domingo, 6 de março de 2011

In Libya, Both Sides Gird for Long War as Civilian Toll Mounts

TRIPOLI, Libya — Both sides of the conflict in Libya were girding for more confrontations on Sunday, a day after militia forces loyal to Col. Muammar el-Qaddafi launched a new round of attacks on the rebel-held city of Zawiyah, just 30 miles west of the capital, and a ragtag rebel army moving from the east won its first ground battle to take the oil port of Ras Lanuf, about midway down the Mediterranean coast.
Rebels in nearby towns said that mobile phone service to Zawiyah had been cut off completely and landline service was intermittent, making it difficult to gather new information about the state of the siege. Second-hand reports through rebel networks on Sunday indicated Libyan army tanks had once again moved into the center of the town.
An hour before dawn on Sunday, Tripoli also erupted in gunfire, the sounds of machine guns and heavier artillery echoing through the capital. The spark was unclear — there were rumors of a conflict within the armed Qaddafi forces — but soon Qaddafi supporters were riding through the streets waving green flags and firing guns into the air. Crowds converged on the city’s central Green Square for a rally, with many people still shooting skyward. The shots rang out for more than three hours, with occasional ambulance sirens squealing in the background.
Government spokesmen called it a celebration of victories over the rebels, but the rebels denied any losses, pointing out that 6 a.m. Sunday is an unusual time for a victory rally and that rally was notably well-armed. Protesters in the capital suggested it was a show of force intended to deter unrest or possibly cover up some earlier conflict.A rebel spokesman, reached over the phone, said his leadership was relying on international media reports to try to make sense of the early morning gunfire in Tripoli.
“It is very hard to reach Trip, ” he said, alluding to the pervasive surveillance and recent spate of arrests. “When we talk to someone in Tripoli you put their life in jeopardy.”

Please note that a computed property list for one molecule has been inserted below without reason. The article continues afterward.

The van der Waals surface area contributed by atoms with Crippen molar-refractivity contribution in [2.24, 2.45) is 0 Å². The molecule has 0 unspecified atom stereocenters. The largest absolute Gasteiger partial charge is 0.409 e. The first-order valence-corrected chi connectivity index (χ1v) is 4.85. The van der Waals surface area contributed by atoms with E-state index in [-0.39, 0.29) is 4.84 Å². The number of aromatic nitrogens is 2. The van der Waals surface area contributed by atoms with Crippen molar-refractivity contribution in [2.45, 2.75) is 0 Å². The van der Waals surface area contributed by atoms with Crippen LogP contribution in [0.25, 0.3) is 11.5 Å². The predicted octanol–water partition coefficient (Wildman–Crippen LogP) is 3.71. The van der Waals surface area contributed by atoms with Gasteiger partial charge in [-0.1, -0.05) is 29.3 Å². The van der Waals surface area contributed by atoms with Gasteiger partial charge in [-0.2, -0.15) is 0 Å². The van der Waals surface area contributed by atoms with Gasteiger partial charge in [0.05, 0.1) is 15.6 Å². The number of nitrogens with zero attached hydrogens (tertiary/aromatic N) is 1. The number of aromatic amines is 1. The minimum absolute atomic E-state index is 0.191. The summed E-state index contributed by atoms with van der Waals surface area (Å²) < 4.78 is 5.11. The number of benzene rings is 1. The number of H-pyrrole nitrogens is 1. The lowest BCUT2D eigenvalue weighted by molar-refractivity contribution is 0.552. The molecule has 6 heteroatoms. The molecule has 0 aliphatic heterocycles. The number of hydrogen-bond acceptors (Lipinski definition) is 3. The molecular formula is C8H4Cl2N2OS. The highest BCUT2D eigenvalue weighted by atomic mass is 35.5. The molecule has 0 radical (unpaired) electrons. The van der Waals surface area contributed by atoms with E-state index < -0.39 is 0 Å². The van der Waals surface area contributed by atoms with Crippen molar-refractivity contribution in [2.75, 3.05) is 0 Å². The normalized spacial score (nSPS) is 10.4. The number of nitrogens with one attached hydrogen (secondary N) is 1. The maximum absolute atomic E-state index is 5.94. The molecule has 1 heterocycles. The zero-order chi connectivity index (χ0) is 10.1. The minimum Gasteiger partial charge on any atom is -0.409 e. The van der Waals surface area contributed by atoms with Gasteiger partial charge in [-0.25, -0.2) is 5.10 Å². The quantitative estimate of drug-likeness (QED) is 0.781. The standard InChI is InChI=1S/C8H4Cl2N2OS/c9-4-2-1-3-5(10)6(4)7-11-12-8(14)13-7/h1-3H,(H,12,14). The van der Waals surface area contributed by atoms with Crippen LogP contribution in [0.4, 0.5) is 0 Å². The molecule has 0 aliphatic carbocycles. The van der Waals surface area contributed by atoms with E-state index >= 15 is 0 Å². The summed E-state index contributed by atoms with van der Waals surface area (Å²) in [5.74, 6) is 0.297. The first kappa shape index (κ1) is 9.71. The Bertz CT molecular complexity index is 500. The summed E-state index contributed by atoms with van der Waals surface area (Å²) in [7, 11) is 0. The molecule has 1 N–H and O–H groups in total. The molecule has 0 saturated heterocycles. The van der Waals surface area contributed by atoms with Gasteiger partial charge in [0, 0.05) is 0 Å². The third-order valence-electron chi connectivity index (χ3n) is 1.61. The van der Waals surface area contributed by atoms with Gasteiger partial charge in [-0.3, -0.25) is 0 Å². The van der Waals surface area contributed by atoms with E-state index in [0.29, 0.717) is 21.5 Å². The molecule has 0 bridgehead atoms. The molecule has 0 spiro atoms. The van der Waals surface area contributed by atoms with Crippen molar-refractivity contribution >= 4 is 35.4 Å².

By early afternoon Sunday, Libyan state television and government officials in Tripoli were making increasingly strong and apparently false statements about progress against the rebels. Officials said that Qaddafi forces had captured the city of Misrata as well as the leaders of the rebels governing counsel and would soon retake the country. State television reported that Qaddafi forces were marching on the rebel headquarters of Benghazi. But multiple reports from the ground on the front lines and in rebel territory indicated that all those reports were false and in fact rebels were fighting near the port of Surt, the town where Colonel Qaddafi was born and which blocks the rebels’ progress toward Tripoli.
Rebels in control of Misrata said they had successfully rebuffed a Libyan army incursion into their town. One witness said their forces had surrounded a contingent of Libyan army trucks and personnel carriers after it entered the town in a battle that killed as many as nine Libyan soldiers and four rebels.
Nineteen days after it began with spirited demonstrations in the eastern city of Benghazi, the Libyan uprising has veered sharply from the pattern of relatively quick and nonviolent upheavals that ousted the leaders of Tunisia and Egypt. Instead, the rebellion here has become mired in a drawn-out ground campaign between two relatively unprofessional and loosely organized forces — the Libyan Army and the rebels — that is exacting high civilian casualties and appears likely to drag on for some time.
That bloody standoff was evident on Saturday in Zawiyah, the northwestern city seized by rebels a week ago, where the government’s attacks raised puzzling questions about its strategy. For the second day in a row its forces punched into the city, then pulled back to maintain a siege from the perimeter. Hours later, they advanced and retreated again.
By the end of the day, both sides claimed control of the city.
Foreign journalists were unable to cross military checkpoints to evaluate reports of what Zawiyah residents called “a massacre.”

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